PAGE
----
Industrial design graduate Gwen Gage's has created a plastic mesh that connect medication boxes together to allow easier delivery of malaria medicine in remote sub-Saharan African villages.
Gage developed the roll of plastic mesh, called VeloMed, to fit over boxes of medication that are then rolled to secure the units together so that many boxes can be transported together.
She found volunteers tended to walk or cycle from villages to a regional medical centre to pick up boxes of medicine and return with them to distribute to those in need.
The number of boxes that they are able to transport depended on the carrying device that they already own and are able to take with them, often a bag or rucksack.
Her project aimed to find a solution to this low capacity that relied on a shift in the manufacturing process, rather than the volunteers having to buy a potentially expensive new product themselves.
The roll of plastic strip can be included in the shipment of medical boxes to the regional depot. When volunteers arrive to pick up medicines, the strip can be cut to the necessary length, and the boxes slotted into the holes.
The long string of boxes can then be rolled and tied to the bike with string or bungee cord, both commonly used to secure items to bikes in the region and readily available.
The plastic strip is made from low density polyethylene (LDPE) and die cut to create the openings. In future, Gage is hoping to find a biodegradable alternative to the plastic. For now, LDPE has the right amount of tensile strength to hold the boxes firmly but is easily pliable.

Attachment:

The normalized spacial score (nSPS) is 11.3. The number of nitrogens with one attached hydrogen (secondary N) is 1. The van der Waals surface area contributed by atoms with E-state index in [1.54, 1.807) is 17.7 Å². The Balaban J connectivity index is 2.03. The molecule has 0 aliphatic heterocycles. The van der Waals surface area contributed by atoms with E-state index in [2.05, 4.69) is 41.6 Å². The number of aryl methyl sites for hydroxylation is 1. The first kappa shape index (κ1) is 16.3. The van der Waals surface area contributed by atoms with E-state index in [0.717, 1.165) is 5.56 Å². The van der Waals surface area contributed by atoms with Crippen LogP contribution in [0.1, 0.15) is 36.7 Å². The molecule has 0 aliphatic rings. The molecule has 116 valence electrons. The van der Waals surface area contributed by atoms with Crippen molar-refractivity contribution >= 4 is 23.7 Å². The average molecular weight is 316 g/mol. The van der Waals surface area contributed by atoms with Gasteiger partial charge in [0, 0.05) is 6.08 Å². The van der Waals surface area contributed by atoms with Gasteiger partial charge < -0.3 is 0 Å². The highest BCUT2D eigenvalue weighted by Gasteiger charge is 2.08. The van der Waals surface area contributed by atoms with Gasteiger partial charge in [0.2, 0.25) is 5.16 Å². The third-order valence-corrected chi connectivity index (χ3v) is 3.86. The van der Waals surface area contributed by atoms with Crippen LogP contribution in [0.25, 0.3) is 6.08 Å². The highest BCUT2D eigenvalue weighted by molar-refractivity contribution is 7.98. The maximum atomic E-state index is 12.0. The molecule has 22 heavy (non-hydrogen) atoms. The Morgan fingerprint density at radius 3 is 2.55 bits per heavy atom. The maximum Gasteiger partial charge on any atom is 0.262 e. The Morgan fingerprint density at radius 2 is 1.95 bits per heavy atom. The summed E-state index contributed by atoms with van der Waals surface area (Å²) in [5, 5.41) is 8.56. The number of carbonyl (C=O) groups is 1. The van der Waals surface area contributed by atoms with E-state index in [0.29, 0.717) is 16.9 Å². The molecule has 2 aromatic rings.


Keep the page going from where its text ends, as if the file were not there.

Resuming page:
Once at the village health hut, the strip can be hung on the wall to provide a record of the number of boxes of medicine that remain, and aid in planning when the volunteers should undertake the next trip.
Gage trialled many different alternatives before settling on VeloMed's simple design. Her initial research saw her create poles to hang the boxes from, cross structures in which to wedge them, and origami shapes to wrap around them. The eventual design drew on the plastic mesh that holds together six packs of beer.
Other projects delivering health solutions in sub-Saharan Africa include a maternity unit in Kachumbala, Uganda, built from local materials that generates its own power, collects water and keeps rooms where mother give birth cool without the need for air-conditioning.